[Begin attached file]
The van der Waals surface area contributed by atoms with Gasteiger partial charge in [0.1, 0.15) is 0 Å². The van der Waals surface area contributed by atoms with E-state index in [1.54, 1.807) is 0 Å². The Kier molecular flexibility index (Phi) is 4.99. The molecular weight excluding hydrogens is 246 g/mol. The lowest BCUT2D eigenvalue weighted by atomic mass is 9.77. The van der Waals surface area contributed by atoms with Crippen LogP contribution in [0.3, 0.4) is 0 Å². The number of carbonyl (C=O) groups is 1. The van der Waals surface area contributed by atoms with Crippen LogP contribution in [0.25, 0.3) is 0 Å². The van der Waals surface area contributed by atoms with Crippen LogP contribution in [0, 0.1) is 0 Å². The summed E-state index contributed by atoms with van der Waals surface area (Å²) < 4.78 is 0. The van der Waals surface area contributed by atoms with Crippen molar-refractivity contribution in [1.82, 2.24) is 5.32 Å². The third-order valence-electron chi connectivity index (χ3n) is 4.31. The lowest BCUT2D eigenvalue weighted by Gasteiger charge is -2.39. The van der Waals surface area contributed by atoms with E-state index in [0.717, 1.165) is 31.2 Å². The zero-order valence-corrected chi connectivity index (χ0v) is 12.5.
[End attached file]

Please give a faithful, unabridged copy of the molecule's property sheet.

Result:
The van der Waals surface area contributed by atoms with Gasteiger partial charge in [0.1, 0.15) is 0 Å². The van der Waals surface area contributed by atoms with E-state index in [1.54, 1.807) is 0 Å². The Kier molecular flexibility index (Phi) is 4.99. The molecular weight excluding hydrogens is 246 g/mol. The lowest BCUT2D eigenvalue weighted by atomic mass is 9.77. The van der Waals surface area contributed by atoms with Crippen LogP contribution in [0.3, 0.4) is 0 Å². The number of carbonyl (C=O) groups is 1. The van der Waals surface area contributed by atoms with Crippen LogP contribution in [0.25, 0.3) is 0 Å². The van der Waals surface area contributed by atoms with Crippen LogP contribution in [0, 0.1) is 0 Å². The summed E-state index contributed by atoms with van der Waals surface area (Å²) < 4.78 is 0. The van der Waals surface area contributed by atoms with Crippen molar-refractivity contribution in [1.82, 2.24) is 5.32 Å². The third-order valence-electron chi connectivity index (χ3n) is 4.31. The lowest BCUT2D eigenvalue weighted by Gasteiger charge is -2.39. The van der Waals surface area contributed by atoms with E-state index in [0.717, 1.165) is 31.2 Å². The zero-order valence-corrected chi connectivity index (χ0v) is 12.5.